The outcome of the 2020 election is still up in the air, but whether we’re enduring President Biden (and then—Heaven help us—President Harris) in a couple of months or still partying under President Trump‘s second term, it’s important for conservatives and traditionalists to consider what comes next. Another four years of Trump would be an extension of our current reprieve from progressives dominating the executive, but there’s no guarantees that a Republican will hold the White House after 2024.
As such, we need to begin planning and preparing for the worst immediately. Indeed, many Americans have already done so, and I’ve spoken with many conservatives who believe the worst is yet to come.
Aside from stockpiling and gardening—and generally moving towards greater degrees of self-sufficiency—one important aspect to consider is community building. By that I do not mean the kind of Leftist, Obama Era pabulum in which we’re all “community organizers” mobilizing nihilistic welfare queens into a low-information progressive voting bloc. Rather, I mean genuine community building—the formation of those multitudinous, invisible bonds that bind a people together.
Doing so may very well be the most important step Christians, conservatives, and traditionalists can take to survive for the long-term.
True community is one of the many casualties of modernity and materialism. In a system of unquestioning capitalist orthodoxy, everything is commodified, and anything that cannot be is worthless. I’m no bomb-throwing socialist—God forbid!—but as much as I love making a buck, there’s more to life than selling your skills to the highest bidder.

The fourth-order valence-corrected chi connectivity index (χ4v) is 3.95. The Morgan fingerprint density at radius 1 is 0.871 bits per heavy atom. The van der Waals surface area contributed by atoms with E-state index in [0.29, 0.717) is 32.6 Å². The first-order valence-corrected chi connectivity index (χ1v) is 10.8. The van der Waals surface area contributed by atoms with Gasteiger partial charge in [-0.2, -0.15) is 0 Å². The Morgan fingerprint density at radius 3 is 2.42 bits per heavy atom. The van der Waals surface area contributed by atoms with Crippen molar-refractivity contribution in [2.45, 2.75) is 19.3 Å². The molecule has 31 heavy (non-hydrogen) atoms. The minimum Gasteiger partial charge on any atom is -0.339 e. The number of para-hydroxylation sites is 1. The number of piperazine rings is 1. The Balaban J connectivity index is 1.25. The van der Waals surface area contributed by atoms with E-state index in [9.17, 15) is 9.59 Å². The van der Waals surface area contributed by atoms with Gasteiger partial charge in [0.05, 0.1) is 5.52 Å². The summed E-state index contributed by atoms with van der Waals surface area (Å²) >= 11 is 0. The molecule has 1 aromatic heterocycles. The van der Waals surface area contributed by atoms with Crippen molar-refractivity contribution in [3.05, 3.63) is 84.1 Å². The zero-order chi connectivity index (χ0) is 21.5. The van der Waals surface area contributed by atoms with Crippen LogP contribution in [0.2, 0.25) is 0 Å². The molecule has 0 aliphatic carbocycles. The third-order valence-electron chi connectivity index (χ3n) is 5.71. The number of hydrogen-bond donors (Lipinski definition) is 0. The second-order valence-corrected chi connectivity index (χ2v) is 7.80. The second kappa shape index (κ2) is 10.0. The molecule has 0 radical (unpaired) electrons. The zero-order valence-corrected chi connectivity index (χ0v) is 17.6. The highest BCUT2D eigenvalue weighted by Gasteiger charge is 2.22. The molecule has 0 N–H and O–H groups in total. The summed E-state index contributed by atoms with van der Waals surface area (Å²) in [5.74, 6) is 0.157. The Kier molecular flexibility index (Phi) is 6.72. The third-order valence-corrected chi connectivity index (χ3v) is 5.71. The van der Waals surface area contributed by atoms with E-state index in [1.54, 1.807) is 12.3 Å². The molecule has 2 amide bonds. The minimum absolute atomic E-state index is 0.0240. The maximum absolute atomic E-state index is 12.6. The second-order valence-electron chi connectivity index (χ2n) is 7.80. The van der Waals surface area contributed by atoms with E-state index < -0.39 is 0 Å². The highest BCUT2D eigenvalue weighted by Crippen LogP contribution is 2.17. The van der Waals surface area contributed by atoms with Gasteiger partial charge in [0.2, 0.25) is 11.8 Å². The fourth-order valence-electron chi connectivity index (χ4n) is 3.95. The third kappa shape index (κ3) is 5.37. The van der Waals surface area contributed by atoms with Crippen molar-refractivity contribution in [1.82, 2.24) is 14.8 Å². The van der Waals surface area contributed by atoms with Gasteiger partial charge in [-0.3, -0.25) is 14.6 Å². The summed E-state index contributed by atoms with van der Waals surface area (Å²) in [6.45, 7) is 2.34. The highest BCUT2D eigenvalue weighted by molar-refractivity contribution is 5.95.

Others far more eloquent than I have written on the topic. photog recently post that “Camaraderie is Key” on his blog. The Z Man has been banging this gong for awhile now, noting that the local hardware store—not Amazon—is going to sponsor your town’s Little League team. Sure, we can get our Chinese hammers for 20% cheaper, but at the cost of destroying an economic pillar of the community—one of several that underwrites those invisible connections, those connecting threads of community.
Visiting the local men’s Bible study this past Monday really opened my eyes to how awake traditional Americans are becoming. It’s very easy for red-pilled conservatives to feel alone, as the wider world totally rejects our worldview. Sure, we have Internet friends and allies to whom we can relate, but it’s not the same as real, face-to-face, human connections. Knowing that someone in your neighborhood or at your job supports you and is like-minded is like reaching a cool oasis in the midst of the desert.
I’ve long been suspicious of Rod Dreher’s “Benedict Option,” the idea that Christians need to cloister together, admit defeat in the culture wars, and hang on in their own communities for as long as it takes to survive our current insanity. To me, it sounds too much like surrender, though the Left clearly dominates the culture. That said, there was a spark in 2015-2016 with the rise of The Donald that suggested the culture was shifting our way. I also think Dreher underestimates—as I have, too—the size of the famous “Silent Majority.” It may be shrinking, but it’s substantial.
That said, I think Dreher is correct that Christians need to build our own tight-knit communities, and that we need to work together more than ever before to resist the wickedness and depravity of the modern Left—and of modernity more generally. That doesn’t begin with electoral victories at the national level or sweeping national reforms; it starts in our homes and extends to our neighborhoods and towns.
It’s hard work—especially my socially awkward, anxiety-riddled generation—but it’s necessary work. It may be the only thing—along with standing on God’s promises—that can save our republic.
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